“Workforce development is a key component for creating a new Virginia economy,” said Virginia governor Terry McAuliffe in his announcement of a new workforce development initiative, “SkillsOnline,” which should prove a valuable resource for recent high school and postsecondary graduates, as well as transitioning military personnel.
In order to provide the state’s workforce with the skills today’s businesses need, public broadcaster WHRO of southeastern Virginia has entered a partnership with Rappahannock and three other Virginia community colleges to make this professional development and workforce training portal available to the general public. SkillsOnline offers access to nearly 3,500 self-paced and instructor-led courses at convenient times and locations.
This service is an affordable and efficient way by which companies can train workers, provide industry certification, and offer professional advancement. Employers can offer SkillsOnline courses as an employee benefit, with discounted rates for groups. Also, for specific employer needs, WHRO can create custom courses.
Jason Perry, RCC’s vice president of workforce development, says, “For employee training, companies in our service region are increasingly using online workforce courses that are tied to specific career goals and pathways. SkillsOnline exponentially expands the number of such courses offered through RCC; and many lead to certificates recognized by business and industry.”
Bert Schmidt, WHRO’s president and CEO, states, “We are owned by the 19 school divisions of southeastern Virginia, and we use our broadcast and production facilities to create engaging learning modules which capture and hold the attention of today’s online media savvy students.” Currently, WHRO is developing the first five of 21 work readiness modules which have been identified by the University of Virginia’s Weldon Cooper Center for Public Service as being required by employers for hiring and promotion. They are: applied mathematics; reading for information; locating information; internet use and safety/digital citizenship; and understanding health, wellness and safety.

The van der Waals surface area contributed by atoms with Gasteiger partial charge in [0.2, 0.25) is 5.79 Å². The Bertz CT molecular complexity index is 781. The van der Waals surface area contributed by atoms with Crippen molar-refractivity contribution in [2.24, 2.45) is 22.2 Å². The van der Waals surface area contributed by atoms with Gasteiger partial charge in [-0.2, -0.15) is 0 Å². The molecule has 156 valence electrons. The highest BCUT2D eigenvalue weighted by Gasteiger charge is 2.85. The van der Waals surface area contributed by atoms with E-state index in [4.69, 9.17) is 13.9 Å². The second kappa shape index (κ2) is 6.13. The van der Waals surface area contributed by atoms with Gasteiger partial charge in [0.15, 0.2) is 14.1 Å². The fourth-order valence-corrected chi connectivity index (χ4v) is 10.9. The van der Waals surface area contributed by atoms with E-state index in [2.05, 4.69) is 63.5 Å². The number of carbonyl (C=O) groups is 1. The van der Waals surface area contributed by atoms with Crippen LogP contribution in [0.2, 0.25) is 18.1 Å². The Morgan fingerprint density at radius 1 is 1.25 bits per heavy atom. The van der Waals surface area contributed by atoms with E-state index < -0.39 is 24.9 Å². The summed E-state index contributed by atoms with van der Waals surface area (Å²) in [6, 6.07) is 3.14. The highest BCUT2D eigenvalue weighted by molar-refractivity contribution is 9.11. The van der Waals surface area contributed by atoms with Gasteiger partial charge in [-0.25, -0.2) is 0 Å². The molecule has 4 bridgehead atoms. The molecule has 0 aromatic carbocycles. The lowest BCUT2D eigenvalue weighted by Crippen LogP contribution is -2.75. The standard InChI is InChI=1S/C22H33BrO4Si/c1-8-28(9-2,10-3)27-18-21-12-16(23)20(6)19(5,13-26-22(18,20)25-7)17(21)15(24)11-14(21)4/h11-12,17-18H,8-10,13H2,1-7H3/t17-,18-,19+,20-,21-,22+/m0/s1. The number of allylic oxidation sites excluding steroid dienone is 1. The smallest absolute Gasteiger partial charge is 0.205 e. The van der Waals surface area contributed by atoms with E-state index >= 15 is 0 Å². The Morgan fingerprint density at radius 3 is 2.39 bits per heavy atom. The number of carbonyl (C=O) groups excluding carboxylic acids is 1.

“The work readiness modules,” affirmed McAuliffe, “are an example of the public-private partnership that is increasing access for Virginians to workforce training, will help employers put more Virginians to work, and will provide no-cost resources for educators and local government training providers.” WHRO intends eventually to make these career readiness modules freely available to every Workforce Investment Board, social service agency, K-12 school, community college, and employer in the Commonwealth. Course content will also be distributed through eMediaVA (operated by WHRO through a contract with the Virginia Department of Education), which serves more than 145,000 Virginia teachers in public, private and home schools across the state.
Photo: On December 5, Governor Terry McAuliffe announced that RCC and several other community colleges will partner with WHRO Public Media to offer the new workforce development initiative “SkillsOnline.” Attending the announcement were (left to right) Dr. Paul Conco, president of Paul D. Camp Community College; RCC’s president, Dr. Elizabeth Crowther; McAuliffe; and Dr. John Dever, president of Thomas Nelson Community College. Jason Perry, RCC’s vice president for workforce development, was also present.